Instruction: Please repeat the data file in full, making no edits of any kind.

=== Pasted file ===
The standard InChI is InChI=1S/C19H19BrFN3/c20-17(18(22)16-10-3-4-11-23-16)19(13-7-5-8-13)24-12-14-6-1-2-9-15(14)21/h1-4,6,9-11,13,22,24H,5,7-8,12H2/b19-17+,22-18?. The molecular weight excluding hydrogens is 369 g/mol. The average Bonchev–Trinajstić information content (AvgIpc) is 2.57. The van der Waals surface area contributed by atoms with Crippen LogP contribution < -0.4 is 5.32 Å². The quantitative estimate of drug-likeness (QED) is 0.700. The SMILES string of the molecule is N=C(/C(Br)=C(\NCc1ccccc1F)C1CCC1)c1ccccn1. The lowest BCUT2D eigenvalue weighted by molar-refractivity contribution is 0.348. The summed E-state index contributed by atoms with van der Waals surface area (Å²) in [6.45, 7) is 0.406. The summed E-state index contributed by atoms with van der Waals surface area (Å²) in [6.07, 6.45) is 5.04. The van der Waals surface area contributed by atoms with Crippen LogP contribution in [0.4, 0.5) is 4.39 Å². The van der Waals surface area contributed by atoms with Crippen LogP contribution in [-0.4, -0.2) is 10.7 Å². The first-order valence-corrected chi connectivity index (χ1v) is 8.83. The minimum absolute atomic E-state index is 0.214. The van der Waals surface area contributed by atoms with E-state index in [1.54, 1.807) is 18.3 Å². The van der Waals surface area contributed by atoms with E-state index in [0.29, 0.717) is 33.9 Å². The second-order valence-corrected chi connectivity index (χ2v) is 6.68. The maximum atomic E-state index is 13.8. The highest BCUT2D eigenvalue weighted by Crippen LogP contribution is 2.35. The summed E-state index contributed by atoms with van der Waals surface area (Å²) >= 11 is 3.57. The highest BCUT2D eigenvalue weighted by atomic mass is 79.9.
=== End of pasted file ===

The standard InChI is InChI=1S/C19H19BrFN3/c20-17(18(22)16-10-3-4-11-23-16)19(13-7-5-8-13)24-12-14-6-1-2-9-15(14)21/h1-4,6,9-11,13,22,24H,5,7-8,12H2/b19-17+,22-18?. The molecular weight excluding hydrogens is 369 g/mol. The average Bonchev–Trinajstić information content (AvgIpc) is 2.57. The van der Waals surface area contributed by atoms with Crippen LogP contribution < -0.4 is 5.32 Å². The quantitative estimate of drug-likeness (QED) is 0.700. The SMILES string of the molecule is N=C(/C(Br)=C(\NCc1ccccc1F)C1CCC1)c1ccccn1. The lowest BCUT2D eigenvalue weighted by molar-refractivity contribution is 0.348. The summed E-state index contributed by atoms with van der Waals surface area (Å²) in [6.45, 7) is 0.406. The summed E-state index contributed by atoms with van der Waals surface area (Å²) in [6.07, 6.45) is 5.04. The van der Waals surface area contributed by atoms with Crippen LogP contribution in [0.4, 0.5) is 4.39 Å². The van der Waals surface area contributed by atoms with Crippen LogP contribution in [-0.4, -0.2) is 10.7 Å². The first-order valence-corrected chi connectivity index (χ1v) is 8.83. The minimum absolute atomic E-state index is 0.214. The van der Waals surface area contributed by atoms with E-state index in [1.54, 1.807) is 18.3 Å². The van der Waals surface area contributed by atoms with E-state index in [0.29, 0.717) is 33.9 Å². The second-order valence-corrected chi connectivity index (χ2v) is 6.68. The maximum atomic E-state index is 13.8. The highest BCUT2D eigenvalue weighted by Crippen LogP contribution is 2.35. The summed E-state index contributed by atoms with van der Waals surface area (Å²) >= 11 is 3.57. The highest BCUT2D eigenvalue weighted by atomic mass is 79.9.